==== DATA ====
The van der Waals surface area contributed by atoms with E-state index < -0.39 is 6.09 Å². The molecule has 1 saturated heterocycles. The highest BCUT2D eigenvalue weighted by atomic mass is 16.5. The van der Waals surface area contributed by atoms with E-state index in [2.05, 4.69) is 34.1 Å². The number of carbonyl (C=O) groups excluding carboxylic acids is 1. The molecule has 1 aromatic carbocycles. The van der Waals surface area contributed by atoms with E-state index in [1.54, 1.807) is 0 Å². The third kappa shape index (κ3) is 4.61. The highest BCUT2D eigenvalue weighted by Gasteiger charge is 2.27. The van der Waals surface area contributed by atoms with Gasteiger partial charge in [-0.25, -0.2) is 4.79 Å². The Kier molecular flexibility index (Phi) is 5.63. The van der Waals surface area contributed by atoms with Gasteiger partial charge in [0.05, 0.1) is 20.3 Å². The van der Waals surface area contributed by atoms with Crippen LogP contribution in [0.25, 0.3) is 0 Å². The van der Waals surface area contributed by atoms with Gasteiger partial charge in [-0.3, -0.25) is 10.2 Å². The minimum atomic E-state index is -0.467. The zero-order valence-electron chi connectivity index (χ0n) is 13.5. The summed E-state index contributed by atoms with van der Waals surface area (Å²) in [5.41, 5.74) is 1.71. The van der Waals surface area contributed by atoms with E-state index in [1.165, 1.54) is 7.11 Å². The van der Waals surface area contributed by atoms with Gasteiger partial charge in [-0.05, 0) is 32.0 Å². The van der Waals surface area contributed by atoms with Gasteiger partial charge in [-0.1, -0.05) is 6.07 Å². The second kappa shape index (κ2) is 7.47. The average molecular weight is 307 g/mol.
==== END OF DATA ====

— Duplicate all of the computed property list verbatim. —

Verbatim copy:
The van der Waals surface area contributed by atoms with E-state index < -0.39 is 6.09 Å². The molecule has 1 saturated heterocycles. The highest BCUT2D eigenvalue weighted by atomic mass is 16.5. The van der Waals surface area contributed by atoms with E-state index in [2.05, 4.69) is 34.1 Å². The number of carbonyl (C=O) groups excluding carboxylic acids is 1. The molecule has 1 aromatic carbocycles. The van der Waals surface area contributed by atoms with E-state index in [1.54, 1.807) is 0 Å². The third kappa shape index (κ3) is 4.61. The highest BCUT2D eigenvalue weighted by Gasteiger charge is 2.27. The van der Waals surface area contributed by atoms with Gasteiger partial charge in [-0.25, -0.2) is 4.79 Å². The Kier molecular flexibility index (Phi) is 5.63. The van der Waals surface area contributed by atoms with Gasteiger partial charge in [0.05, 0.1) is 20.3 Å². The van der Waals surface area contributed by atoms with Crippen LogP contribution in [0.25, 0.3) is 0 Å². The van der Waals surface area contributed by atoms with Gasteiger partial charge in [-0.3, -0.25) is 10.2 Å². The minimum atomic E-state index is -0.467. The zero-order valence-electron chi connectivity index (χ0n) is 13.5. The summed E-state index contributed by atoms with van der Waals surface area (Å²) in [5.41, 5.74) is 1.71. The van der Waals surface area contributed by atoms with E-state index in [1.165, 1.54) is 7.11 Å². The van der Waals surface area contributed by atoms with Gasteiger partial charge in [-0.05, 0) is 32.0 Å². The van der Waals surface area contributed by atoms with Gasteiger partial charge in [-0.1, -0.05) is 6.07 Å². The second kappa shape index (κ2) is 7.47. The average molecular weight is 307 g/mol.